13. Dambacher, J. M., J. W. Young, R. J. Olson, V. Allain, F. Galván-Magaña, M. J. Lansdell, N. Bocanegra-Castillo, V. AlatorreRamírez, S. P. Cooper & L. M. Duffy, 2010. Analyzing pelagic food webs leading to top predators in the Pacific Ocean: a graph-theoretic approach. Progress in Oceanography 86: 152–165.CrossRefGoogle Scholar
  14. Dragovich, A., 1970. The food of skipjack and yellowfin tunas in the Atlantic Ocean. Fishery Bulletin 68: 445–460.Google Scholar
  15. Froese, R. & D. Pauly (eds). 2013. FishBase. World Wide Web electronic publication. www.fishbase.org, version (08/2013). Accessed 1 Sept 2013.
  16. Garcia, S. M. & J. I. De Leiva Moreno, 2005. Evolution of the state of fish stocks in the Northeast Atlantic within a precautionary framework, 1970–2003: a synoptic evaluation. ICES Journal of Marine Science 62: 1603–1608.CrossRefGoogle Scholar
  17. Gotelli, N. J. & G. L. Entsminger, 2004. EcoSim: null models software for ecology. Version 7. Acquired Intelligence Inc. & Kesey-Bear. Jericho. http://garyentsminger.com/ecosim/index.htm. Accessed 1 Sept 2013.
  18. Haedrich, R. L. & J. G. Nielsen, 1966. Fishes eaten by Alepisaurus (Pisces, Iniomi) in the southeastern Pacific Ocean. Deep Sea Research 13: 909–919.Google Scholar
  19. Horn, H. S., 1966. Measurement of “overlap” in comparative ecological studies. American Naturalist 100: 419–424.CrossRefGoogle Scholar
  20. John, M. E. & B. C. Varghese, 2009. Decline in CPUE of oceanic sharks in the Indian EEZ: urgent need for precautionary approach. IOTC–2009–WPEB–17.Google Scholar
  21. Krebs, C. J., 1999. Ecological methodology, Ver. 5.1. Department of Zoology, University of British Columbia, Vancouver.Google Scholar
  22. Krebs, C. J., 2001. Ecology. Benjamin Cummings, San Francisco.Google Scholar
  23. Kubota, T., 1990. Synthetic materials found in the stomachs of longnose lancetfish collected from Suruga Bay, Central Japan. In Shomura, R. S., & M. L. Godfrey (eds), Proceedings of the Second International Conference on Marine Debris, 2-7 April 1989. NOAA-TM-NMFS-SWFSC-154, Honolulu: 710–717.Google Scholar
  24. Langton, R. W., 1982. Diet overlap between the Atlantic cod Gadus morhua, silver hake, Merluccius bilinearis and fifteen other northwest Atlantic finfish. Fishery Bulletin 80: 745–759.Google Scholar
  25. Legler, N. D., T. B. Johnson, D. D. Heath & S. A. Ludsin, 2010. Water temperature and prey size effects on the rate of digestion of larval and early juvenile fish. Transactions of the American Fisheries Society 139(3): 868–875.CrossRefGoogle Scholar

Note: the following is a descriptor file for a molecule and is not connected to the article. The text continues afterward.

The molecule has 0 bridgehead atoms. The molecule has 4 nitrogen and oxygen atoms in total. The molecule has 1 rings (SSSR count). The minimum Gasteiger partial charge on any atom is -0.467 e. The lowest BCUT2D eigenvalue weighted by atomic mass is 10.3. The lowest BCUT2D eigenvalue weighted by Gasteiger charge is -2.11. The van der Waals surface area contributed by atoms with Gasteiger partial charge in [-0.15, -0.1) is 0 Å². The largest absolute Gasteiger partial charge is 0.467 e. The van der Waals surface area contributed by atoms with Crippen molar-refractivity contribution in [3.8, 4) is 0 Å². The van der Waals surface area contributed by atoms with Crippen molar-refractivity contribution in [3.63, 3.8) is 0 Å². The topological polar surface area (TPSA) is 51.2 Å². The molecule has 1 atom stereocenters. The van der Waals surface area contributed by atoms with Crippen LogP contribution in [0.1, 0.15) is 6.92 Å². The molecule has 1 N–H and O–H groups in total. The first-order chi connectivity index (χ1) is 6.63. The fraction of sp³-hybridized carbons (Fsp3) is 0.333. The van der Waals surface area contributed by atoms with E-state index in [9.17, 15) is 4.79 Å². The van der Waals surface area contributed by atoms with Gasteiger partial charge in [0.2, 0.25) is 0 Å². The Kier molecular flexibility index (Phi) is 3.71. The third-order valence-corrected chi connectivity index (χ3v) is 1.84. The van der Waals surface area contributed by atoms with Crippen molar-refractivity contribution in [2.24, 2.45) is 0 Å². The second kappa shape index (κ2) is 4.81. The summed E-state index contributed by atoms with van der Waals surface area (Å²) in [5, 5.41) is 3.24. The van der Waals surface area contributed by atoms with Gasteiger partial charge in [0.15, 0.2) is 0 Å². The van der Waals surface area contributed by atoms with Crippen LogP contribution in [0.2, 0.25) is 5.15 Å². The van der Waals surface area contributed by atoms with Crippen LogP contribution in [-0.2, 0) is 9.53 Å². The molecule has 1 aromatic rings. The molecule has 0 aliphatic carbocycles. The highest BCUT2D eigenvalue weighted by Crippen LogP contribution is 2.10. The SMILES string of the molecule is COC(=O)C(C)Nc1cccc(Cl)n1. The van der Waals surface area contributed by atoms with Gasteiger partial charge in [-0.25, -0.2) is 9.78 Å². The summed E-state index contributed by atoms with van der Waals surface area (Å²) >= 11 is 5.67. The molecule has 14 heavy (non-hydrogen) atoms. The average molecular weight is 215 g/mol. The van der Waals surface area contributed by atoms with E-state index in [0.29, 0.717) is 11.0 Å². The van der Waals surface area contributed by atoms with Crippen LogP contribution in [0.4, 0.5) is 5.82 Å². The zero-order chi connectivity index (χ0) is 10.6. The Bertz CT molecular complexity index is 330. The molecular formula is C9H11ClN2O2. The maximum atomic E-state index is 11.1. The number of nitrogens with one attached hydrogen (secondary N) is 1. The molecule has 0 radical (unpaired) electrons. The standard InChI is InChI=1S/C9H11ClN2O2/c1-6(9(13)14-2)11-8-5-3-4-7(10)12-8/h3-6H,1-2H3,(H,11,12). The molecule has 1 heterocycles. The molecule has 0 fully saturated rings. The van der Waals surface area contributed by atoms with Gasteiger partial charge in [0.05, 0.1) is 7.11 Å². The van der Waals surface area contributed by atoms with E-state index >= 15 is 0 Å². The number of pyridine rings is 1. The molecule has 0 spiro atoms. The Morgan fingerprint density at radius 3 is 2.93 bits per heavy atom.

26. Lin, H. J., K. T. Shao, S. R. Kuo, H. L. Hsieh, S. L. Wong, I. M. Chen, W. T. Lo & J. J. Hung, 1999. A trophic model of a sandy barrier lagoon at Chiku in Southwestern Taiwan. Estuarine, Coastal and Shelf Science 48: 575–588.CrossRefGoogle Scholar
  27. Link, J., J. K. T. Brodziak, S. F. Edwards, W. J. Overholtz, D. Mountain, J. W. Jossi, T. D. Smith & M. J. Fogarty, 2002. Marine ecosystem assessment in a fisheries management context. Canadian Journal of Fisheries and Aquatic Sciences 59: 1429–1440.CrossRefGoogle Scholar
  28. Lipskaya, N. Y., 1987. Feeding of flyingfish (Exocoetidae) larvae and fingerlings in the region of the Peruvian upwelling. Journal of Ichthyology 27: 108–116.Google Scholar
  29. Livingston, P. A., 1993. Importance of predation by groundfish, marine mammals and birds on walleye pollock Theragra chalcogramma and Pacific herring Clupea pallasi in the eastern Bering Sea. Marine Ecology Progress Series 102: 205–215.CrossRefGoogle Scholar
  30. Manooch, C. S., D. L. Mason & R. S. Nelson, 1984. Food and gastrointestinal parasites of dolphin Coryphaena hippurus collected along the southeastern and gulf coasts of the United States. Bulletin of Japanese Society of Fisheries Oceanography 50: 1511–1525.CrossRefGoogle Scholar
  31. Matthews, F. D., D. M. Damkaer, L. W. Knapp & B. B. Colette, 1977. Food of western north Atlantic tunas (Thunnus) and lancetfishes (Alepisaurus). NOAA Technical Report NMFS SSRF 706: 1–19.Google Scholar
  32. Mazur, M. M., M. T. Wilson, A. B. Dougherty, A. Buchheister & D. A. Beauchamp, 2007. Temperature and prey quality effects on growth of juvenile walleye pollock Theragra chalcogramma (Pallas): a spatially explicit bioenergetics approach. Journal of Fish Biology 70(3): 816–836.CrossRefGoogle Scholar
  33. Nakamura, E. L., 1965. Food and feeding habits of skipjack tuna (Katsuwonus pelamis) from the Marquesas and Tuamotu Islands. Transactions of the American Fisheries Society 94: 236–242.CrossRefGoogle Scholar
  34. Nelson, G. A. & M. R. Ross, 1995. Gastric evacuation in little skate. Journal of fish biology 46(6): 977–986.CrossRefGoogle Scholar
  35. Nesis, K. N., 1987. Cephalopods of the World; Squids, Cuttlefishes, Octopuses, and Allies. T.F.H. Publications, Neptune City.Google Scholar
  36. Olson, R. J. & F. Galván-Magaña, 2002. Food habits and consumption rates of common dolphinfish (Coryphaena hippurus) in the eastern Pacific Ocean. Fishery Bulletin 100: 279–298.Google Scholar
  37. Orlov, A. M., 2004. Trophic interrelations in predatory fishes of Pacific waters circumambient the northern Kuril Islands and southeastern Kamchatka. Hydrobiological Journal 40: 106–124.CrossRefGoogle Scholar
  38. Oxenford, H. A. & W. Hunte, 1999. Feeding habits of the dolphinfish (Coryphaena hippurus) in the eastern Caribbean. Scientia Marina 63: 303–315.CrossRefGoogle Scholar
  39. Papastamatiou, Y. P., B. M. Wetherbee, C. G. Lowe & G. L. Crow, 2006. Distribution and diet of four species of carcharhinid shark in the Hawaiian Islands: evidence for resource partitioning and competitive exclusion. Marine Ecology Progress Series 320: 239–251.CrossRefGoogle Scholar